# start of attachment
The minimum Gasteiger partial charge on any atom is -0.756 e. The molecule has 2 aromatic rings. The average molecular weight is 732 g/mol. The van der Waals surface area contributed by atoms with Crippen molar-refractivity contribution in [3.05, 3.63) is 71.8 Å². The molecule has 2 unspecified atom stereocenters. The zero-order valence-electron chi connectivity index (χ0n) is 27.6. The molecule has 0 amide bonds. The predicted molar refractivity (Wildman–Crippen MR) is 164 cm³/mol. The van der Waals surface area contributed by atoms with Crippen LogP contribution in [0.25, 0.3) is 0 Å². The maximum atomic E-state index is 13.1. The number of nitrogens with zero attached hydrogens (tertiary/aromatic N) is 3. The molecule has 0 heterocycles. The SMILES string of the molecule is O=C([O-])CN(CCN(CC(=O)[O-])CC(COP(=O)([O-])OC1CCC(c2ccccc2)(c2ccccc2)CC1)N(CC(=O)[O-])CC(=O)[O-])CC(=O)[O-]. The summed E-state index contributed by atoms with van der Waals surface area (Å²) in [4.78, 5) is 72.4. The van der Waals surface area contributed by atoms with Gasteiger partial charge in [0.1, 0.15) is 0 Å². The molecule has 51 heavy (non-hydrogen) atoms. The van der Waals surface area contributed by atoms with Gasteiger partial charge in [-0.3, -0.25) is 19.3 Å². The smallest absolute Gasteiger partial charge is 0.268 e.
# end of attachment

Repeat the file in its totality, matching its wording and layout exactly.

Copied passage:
The minimum Gasteiger partial charge on any atom is -0.756 e. The molecule has 2 aromatic rings. The average molecular weight is 732 g/mol. The van der Waals surface area contributed by atoms with Crippen molar-refractivity contribution in [3.05, 3.63) is 71.8 Å². The molecule has 2 unspecified atom stereocenters. The zero-order valence-electron chi connectivity index (χ0n) is 27.6. The molecule has 0 amide bonds. The predicted molar refractivity (Wildman–Crippen MR) is 164 cm³/mol. The van der Waals surface area contributed by atoms with Crippen LogP contribution in [0.25, 0.3) is 0 Å². The maximum atomic E-state index is 13.1. The number of nitrogens with zero attached hydrogens (tertiary/aromatic N) is 3. The molecule has 0 heterocycles. The SMILES string of the molecule is O=C([O-])CN(CCN(CC(=O)[O-])CC(COP(=O)([O-])OC1CCC(c2ccccc2)(c2ccccc2)CC1)N(CC(=O)[O-])CC(=O)[O-])CC(=O)[O-]. The summed E-state index contributed by atoms with van der Waals surface area (Å²) in [4.78, 5) is 72.4. The van der Waals surface area contributed by atoms with Gasteiger partial charge in [0.1, 0.15) is 0 Å². The molecule has 51 heavy (non-hydrogen) atoms. The van der Waals surface area contributed by atoms with Gasteiger partial charge in [-0.3, -0.25) is 19.3 Å². The smallest absolute Gasteiger partial charge is 0.268 e.